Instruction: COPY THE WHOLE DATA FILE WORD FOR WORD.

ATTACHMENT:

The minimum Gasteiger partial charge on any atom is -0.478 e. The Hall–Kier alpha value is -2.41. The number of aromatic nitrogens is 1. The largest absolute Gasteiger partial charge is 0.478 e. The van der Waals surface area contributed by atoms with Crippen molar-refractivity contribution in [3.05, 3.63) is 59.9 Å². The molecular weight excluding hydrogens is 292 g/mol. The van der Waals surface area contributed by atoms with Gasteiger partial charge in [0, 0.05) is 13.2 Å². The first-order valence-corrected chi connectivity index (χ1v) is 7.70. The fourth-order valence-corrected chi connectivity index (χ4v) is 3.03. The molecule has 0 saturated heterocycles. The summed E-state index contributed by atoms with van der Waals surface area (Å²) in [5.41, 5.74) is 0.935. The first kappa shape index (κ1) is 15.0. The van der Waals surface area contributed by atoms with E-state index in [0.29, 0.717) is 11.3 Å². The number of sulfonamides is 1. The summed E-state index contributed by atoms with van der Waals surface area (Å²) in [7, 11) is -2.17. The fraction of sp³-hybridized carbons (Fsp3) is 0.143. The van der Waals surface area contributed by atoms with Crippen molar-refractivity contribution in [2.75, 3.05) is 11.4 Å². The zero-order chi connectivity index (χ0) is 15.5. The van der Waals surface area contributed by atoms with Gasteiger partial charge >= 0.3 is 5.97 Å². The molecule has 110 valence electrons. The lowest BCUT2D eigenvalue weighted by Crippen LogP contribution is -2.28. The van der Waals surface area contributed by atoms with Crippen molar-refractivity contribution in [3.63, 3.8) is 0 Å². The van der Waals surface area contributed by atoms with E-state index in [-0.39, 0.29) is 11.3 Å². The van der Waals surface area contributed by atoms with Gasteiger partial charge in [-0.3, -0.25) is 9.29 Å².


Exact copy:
The minimum Gasteiger partial charge on any atom is -0.478 e. The Hall–Kier alpha value is -2.41. The number of aromatic nitrogens is 1. The largest absolute Gasteiger partial charge is 0.478 e. The van der Waals surface area contributed by atoms with Crippen molar-refractivity contribution in [3.05, 3.63) is 59.9 Å². The molecular weight excluding hydrogens is 292 g/mol. The van der Waals surface area contributed by atoms with Gasteiger partial charge in [0, 0.05) is 13.2 Å². The first-order valence-corrected chi connectivity index (χ1v) is 7.70. The fourth-order valence-corrected chi connectivity index (χ4v) is 3.03. The molecule has 0 saturated heterocycles. The summed E-state index contributed by atoms with van der Waals surface area (Å²) in [5.41, 5.74) is 0.935. The first kappa shape index (κ1) is 15.0. The van der Waals surface area contributed by atoms with E-state index in [0.29, 0.717) is 11.3 Å². The number of sulfonamides is 1. The summed E-state index contributed by atoms with van der Waals surface area (Å²) in [7, 11) is -2.17. The fraction of sp³-hybridized carbons (Fsp3) is 0.143. The van der Waals surface area contributed by atoms with Crippen molar-refractivity contribution in [2.75, 3.05) is 11.4 Å². The zero-order chi connectivity index (χ0) is 15.5. The van der Waals surface area contributed by atoms with Gasteiger partial charge >= 0.3 is 5.97 Å². The molecule has 110 valence electrons. The lowest BCUT2D eigenvalue weighted by Crippen LogP contribution is -2.28. The van der Waals surface area contributed by atoms with Crippen molar-refractivity contribution in [3.63, 3.8) is 0 Å². The van der Waals surface area contributed by atoms with E-state index in [-0.39, 0.29) is 11.3 Å². The van der Waals surface area contributed by atoms with Gasteiger partial charge in [-0.3, -0.25) is 9.29 Å².